Main Article Content

Breanne wells
Karmen Hopkins





Introduction: It is common for college students to experience anxiety, especially in high stakes testing environments, which may lead to poor test scores. Exploring strategies that may reduce or limit anxiety would be beneficial for students who experience debilitating test anxiety, ultimately improving their academic performance. This paper explores the effects of aromatherapy amongst college students with elevated levels of anxiety when taking tests.

Methods: The literature was searched using PubMed, google scholar and EBSCOhost. Indexing terms included aromatherapy for test anxiety in the English language only. Studies were chosen if they analyzed the impact of aromatherapy on test anxiety at the college level. Ten articles were initially chosen, after review 4 articles were selected for further examination.

Results: Three of the 4 studies had comparable results. When aromatherapy was used, test anxiety was reduced. However, in 1 study there was no difference in anxiety levels between groups.  Essential oils used for the aromatherapy included lemon, lavender and rosemary.

Conclusion: At college level, aromatherapy may be an effective method to reduce test anxiety according to 3 out of 4 studies. Using aromatherapy in testing environments for students who have test-related anxiety may be a good option to help students. Further evaluation is needed to correlate the impact of aromatherapy on anxiety and exam scores before a definitive conclusion can be drawn.


Download data is not yet available.
Abstract 2212 | Aromatherapy.pdf Downloads 2445


1. Zhang N, Henderson CNR. Test anxiety and academic performance in chiropractic students. J Chiropr Educ 2014 Jan 28:2–8.
2. Encandela J, Gibson C, Angoff N, Leydon G, Green M. Characteristics of test anxiety among medical students and congruence of strategies to address it. Med Educ Online. 2014;19:25211.
3. Kurt AS, Balci S, Kose D. Test anxiety levels and related factors: Students preparing for university exams. J Pak Med Assoc. 2014;64:1235–9.
4. Hjeltnes A, Binder P-E, Moltu C, Dundas I. Facing the fear of failure: An explorative qualitative study of client experiences in a mindfulness-based stress reduction program for university students with academic evaluation anxiety. Int J Qual Stud Health Well-being. 2015;10:27990.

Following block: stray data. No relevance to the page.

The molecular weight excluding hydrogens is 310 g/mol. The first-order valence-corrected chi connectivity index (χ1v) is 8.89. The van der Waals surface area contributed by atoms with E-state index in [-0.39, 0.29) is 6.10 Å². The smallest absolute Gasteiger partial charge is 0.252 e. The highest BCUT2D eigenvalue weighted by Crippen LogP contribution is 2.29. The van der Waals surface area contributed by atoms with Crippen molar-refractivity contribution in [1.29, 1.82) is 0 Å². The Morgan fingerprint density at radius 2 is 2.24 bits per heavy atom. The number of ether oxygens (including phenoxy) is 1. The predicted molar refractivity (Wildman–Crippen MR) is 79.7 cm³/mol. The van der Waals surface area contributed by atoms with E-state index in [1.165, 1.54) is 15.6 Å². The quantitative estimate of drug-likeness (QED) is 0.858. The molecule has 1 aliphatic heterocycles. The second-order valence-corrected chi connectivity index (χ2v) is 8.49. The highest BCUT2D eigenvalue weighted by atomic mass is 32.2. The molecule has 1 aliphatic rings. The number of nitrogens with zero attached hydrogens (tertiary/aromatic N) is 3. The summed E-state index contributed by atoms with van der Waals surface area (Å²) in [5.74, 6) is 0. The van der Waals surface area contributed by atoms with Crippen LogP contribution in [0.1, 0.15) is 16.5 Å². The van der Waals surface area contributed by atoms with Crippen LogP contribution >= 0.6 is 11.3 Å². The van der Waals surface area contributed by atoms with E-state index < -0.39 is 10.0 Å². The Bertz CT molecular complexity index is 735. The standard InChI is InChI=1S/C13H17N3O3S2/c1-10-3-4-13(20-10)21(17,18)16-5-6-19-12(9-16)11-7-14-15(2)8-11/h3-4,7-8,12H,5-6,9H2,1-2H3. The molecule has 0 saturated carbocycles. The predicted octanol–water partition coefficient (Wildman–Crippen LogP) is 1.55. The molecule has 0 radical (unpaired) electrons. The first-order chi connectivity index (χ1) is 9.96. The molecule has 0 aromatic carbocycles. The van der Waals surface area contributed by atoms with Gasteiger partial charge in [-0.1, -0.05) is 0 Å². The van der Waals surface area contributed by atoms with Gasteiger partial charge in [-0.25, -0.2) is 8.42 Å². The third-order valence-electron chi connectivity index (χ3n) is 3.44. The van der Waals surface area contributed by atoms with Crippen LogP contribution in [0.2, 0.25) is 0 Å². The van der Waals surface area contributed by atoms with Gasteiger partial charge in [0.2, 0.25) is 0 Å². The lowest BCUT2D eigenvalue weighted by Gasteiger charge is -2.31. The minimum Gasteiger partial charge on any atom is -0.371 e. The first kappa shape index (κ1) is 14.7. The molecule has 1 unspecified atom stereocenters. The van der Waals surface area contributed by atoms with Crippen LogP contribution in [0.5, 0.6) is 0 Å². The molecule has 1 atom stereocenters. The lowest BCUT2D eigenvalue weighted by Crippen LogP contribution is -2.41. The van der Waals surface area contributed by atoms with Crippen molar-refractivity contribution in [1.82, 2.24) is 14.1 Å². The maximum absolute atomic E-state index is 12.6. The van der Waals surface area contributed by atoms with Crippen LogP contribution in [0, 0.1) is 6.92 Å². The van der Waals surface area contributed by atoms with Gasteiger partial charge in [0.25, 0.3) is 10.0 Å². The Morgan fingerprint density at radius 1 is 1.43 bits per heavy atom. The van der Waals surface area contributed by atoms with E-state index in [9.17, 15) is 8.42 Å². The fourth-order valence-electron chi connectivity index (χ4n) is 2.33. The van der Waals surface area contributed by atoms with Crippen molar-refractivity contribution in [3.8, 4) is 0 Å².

5. Steinmayr R, Crede J, McElvany N, Wirthwein L. Subjective well-being, test anxiety, academic achievement: Testing for reciprocal effects. Front Psychol. 2016;6.
6. Dimitriev DA, Saperova E V, Dimitriev AD. State Anxiety and Nonlinear Dynamics of Heart Rate Variability in Students. PLoS One . 2016;11:0146131.
7. Cassady J. Cognitive Test Anxiety and Academic Performance. Contemporary Educational Psychology. 2002(27) 270–95
8. ADA Requirements for Testing Accommodations. 2014. J. Huberty. Test and performance anxiety. Princ. Leadersh. 2009 (10) 12–16
9. Lovett B, Nelson M. Test Anxiety and the Americans With Disabilities Act. J. Disabil. Policy Stud. 2017(28) 99-108.
10. Johnson C. Effect of aromatherapy on cognitive test anxiety among nursing students. Altern Complement Ther. 2014;20(2).
11. Kutlu AK, Yilmaz E, Çeçen D. Effects of aroma inhalation on examination anxiety. Teach Learn Nurs. 2008;3(4):125–30.
12. Kim M, Hwangbo HH. Randomized trial evaluating the aroma inhalation on physiological and subjective anxiety indicators of the nursing students experiencing the first intravenous injection. Int J Bio-Science Bio-Technology. 2010;(3):29–38.
13. McCaffrey R, Thomas D KA. The effects of lavender and rosemary essential oils on tes-taking anxiety among graduate nursing students. Holist Nurs Pr. 2009;23:88–93. ttps://
14. Rho K-H, Han S-H, Kim K-S, Lee MS. Effects of aromatherapy massage on anxiety and self-esteem in korean elderly women: a pilot study. Int J Neurosci. 2006;(116):1447–55.
15. Lee Y-L, Wu Y, Tsang HWH, Leung AY, Cheung WM. A systematic review on the anxiolytic effects of aromatherapy in people with anxiety symptoms. J Altern Complement Med. 2011;17(2):101–8.
16. Moss M, Cook J, Wesnes K, Duckett P. Aromas of Rosemary and Lavender Essential Oils Differentially Affect Cognition and Mood in Healthy Adults. Int J Neurosci 2003;113:15–38.
17. Jimbo D, Kimura Y, Taniguchi M, Inoue M, Urakami K. Effect of aromatherapy on patients with Alzheimer’s disease. Psychogeriatrics. 2009;9(4):173–9.
18. Kyle G. Evaluating the effectiveness of aromatherapy in reducing levels of anxiety in palliative care patients: Results of a pilot study. Complement Ther Clin Pract. 2006;12:148–55.
19. Moher D. Preferred reporting items for systematic review and meta-analysis protocols (PRISMA-P) 2015 statement. Syst. Rev. 2015;(4).
20. Bekhradi R, Vakilian K. The Effect of Lavender Aromatherapy on Test Anxiety in Female Students. Curr Women s Heal Rev . 2017;12:137–40.
21. Zabirunnisa M, Gadagi JS, Gadde P, Myla N, Koneru J, Thatimatla C. Practice Dental patient anxiety?: Possible deal with Lavender fragrance. J Res Pharm Pract. 2014;3:100–3.
22. Shahnazi M, Nikjoo R, Yavarikia P, Mohammad-Alizadeh-Charandabi S. Inhaled lavender effect on anxiety and pain caused from intrauterine device insertion. J caring Sci. 2012;1:255–61.
23. Lehrner J, Marwinski G, Lehr S, Johren P, Deecke L. Ambient odors of orange and lavender reduce anxiety and improve mood in a dental office. Physiol Behav. 2005;86:92–5.
24. Ntoumanis N, Biddle S. The relationship between competitive anxiety, achievement goals, and motivational climates. Res Q Exerc Sport. 1998;69:176–87.
25. Seo H-S, Lee S, Cho S. Relationships between personality traits and attitudes toward the sense of smell. Front Psychol. 2013;4.
26. Lowe, P. An investigation into the psychometric properties of the test anxiety measure for college students. J. Psychoeduc. Assess. 2016;36.